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Balibo

Year: 2009
Production Co: ArenaFilm
Director: Robert Connolly
Producer: Anthony LaPaglia
Writer: Robert Connolly/David Williamson
Cast: Anthony LaPaglia, Oscar Isaac, Damon Gameau, Nathan Phillips

Australia's most worthy film in a long time, telling the story of the Balibo five, a group of journalists murdered by the Indonesian army during their 1975 invasion of East Timor.

The marketing that would have you believe the truth can finally be told is actually a bit misleading, designed to make you think you're learning a big secret governments for the last 30 years have covered up. In fact the fates of the five Australian reporters and technical support crew are public record if you can be bothered to look into it. Neither the Indonesian nor the Australian government at the time (or successive ones that supported Suharto's regime) have actively covered the events up, they've just been nasty episodes most western governments would rather forget.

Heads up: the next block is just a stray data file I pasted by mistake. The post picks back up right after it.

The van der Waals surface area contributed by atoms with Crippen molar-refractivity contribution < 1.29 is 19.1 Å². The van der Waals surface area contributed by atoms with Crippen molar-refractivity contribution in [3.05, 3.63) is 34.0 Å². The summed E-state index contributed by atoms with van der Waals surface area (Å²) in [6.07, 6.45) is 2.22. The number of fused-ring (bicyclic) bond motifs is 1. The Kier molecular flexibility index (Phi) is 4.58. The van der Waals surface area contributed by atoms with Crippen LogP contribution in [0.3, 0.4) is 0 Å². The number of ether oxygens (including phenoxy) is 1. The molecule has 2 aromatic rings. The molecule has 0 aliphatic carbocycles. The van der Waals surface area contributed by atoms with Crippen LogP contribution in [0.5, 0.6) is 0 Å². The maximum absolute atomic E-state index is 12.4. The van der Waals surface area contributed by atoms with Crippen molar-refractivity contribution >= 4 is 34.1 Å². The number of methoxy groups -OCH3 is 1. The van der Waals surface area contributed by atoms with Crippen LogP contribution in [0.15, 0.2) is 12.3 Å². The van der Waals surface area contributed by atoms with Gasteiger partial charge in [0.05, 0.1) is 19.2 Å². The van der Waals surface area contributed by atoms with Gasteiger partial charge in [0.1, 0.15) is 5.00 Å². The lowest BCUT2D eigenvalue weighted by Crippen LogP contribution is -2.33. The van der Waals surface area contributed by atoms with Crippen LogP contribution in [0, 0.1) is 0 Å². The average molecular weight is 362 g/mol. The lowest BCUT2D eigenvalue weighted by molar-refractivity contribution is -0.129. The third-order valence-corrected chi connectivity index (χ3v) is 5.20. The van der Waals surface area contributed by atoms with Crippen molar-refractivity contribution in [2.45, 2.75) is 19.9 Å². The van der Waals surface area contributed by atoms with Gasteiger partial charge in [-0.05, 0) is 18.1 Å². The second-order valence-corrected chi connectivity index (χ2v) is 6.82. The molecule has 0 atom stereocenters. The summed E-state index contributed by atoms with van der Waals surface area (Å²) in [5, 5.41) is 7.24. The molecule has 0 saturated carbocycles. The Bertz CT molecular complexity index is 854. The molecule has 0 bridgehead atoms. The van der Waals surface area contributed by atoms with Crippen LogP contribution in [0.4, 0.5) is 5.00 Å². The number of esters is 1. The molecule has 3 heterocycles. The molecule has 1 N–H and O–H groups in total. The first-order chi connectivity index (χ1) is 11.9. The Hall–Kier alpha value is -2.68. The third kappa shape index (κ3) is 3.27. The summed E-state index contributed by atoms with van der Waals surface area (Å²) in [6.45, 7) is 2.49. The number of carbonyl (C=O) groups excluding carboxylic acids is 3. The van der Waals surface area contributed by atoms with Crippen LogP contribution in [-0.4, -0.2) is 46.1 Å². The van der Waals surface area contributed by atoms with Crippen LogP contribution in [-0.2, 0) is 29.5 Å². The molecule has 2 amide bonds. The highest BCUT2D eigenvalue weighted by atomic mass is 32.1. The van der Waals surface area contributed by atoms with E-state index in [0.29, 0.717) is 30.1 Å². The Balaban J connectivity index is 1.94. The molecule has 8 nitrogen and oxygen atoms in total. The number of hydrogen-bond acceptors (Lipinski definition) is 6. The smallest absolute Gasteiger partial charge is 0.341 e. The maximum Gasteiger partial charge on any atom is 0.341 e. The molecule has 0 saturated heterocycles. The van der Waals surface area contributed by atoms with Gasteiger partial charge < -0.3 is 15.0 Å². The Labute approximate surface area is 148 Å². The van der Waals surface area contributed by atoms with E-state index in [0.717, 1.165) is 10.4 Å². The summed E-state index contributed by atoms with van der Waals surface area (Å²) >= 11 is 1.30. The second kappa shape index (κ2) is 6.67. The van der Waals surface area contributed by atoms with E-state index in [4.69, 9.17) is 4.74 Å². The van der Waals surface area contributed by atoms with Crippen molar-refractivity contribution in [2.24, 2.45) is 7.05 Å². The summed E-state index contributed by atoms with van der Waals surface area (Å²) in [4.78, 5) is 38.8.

But because director Robert Connolly was onto a film establishment winner, there was very little he could do to make a mess of the movie. Whether he's slipping, he knew he couldn't lose so didn't really try or just isn't as good as I remember from Three Dollars, because it's a lot weaker as a film than the job it does.

Anthony LaPaglia is Roger East, a veteran reporter who receives a visit in Darwin by a young Jose Ramos-Horta (East Timor's future president). The young man convinces an old, tired, disinterested East to accompany him home to set up a news agency to report on the aggression building, but East is more interested in the Australian journalists who've gone missing far in the jungles near a small town called Balibo.

As he follows their trail we see their fates through flashbacks, and it's the story and the facts of what transpired rather than any filmmaking skill that gives proceedings a forbidding sense of doom.

LaPaglia might have been as disinterested as Connolly was, figuring he could slum it in a role that couldn't help but bring him kudos, but he seemed half asleep the whole time to me. The interspersing of soldiers executing locals with LaPaglia repeatedly barking 'no' struck me as clumsy and lazy, something from the first draft that should have been reworked a lot more.

Too much of the movie is like that for it to be a truly great movie, but it's still worth seeing for an appreciation of the events that took place.

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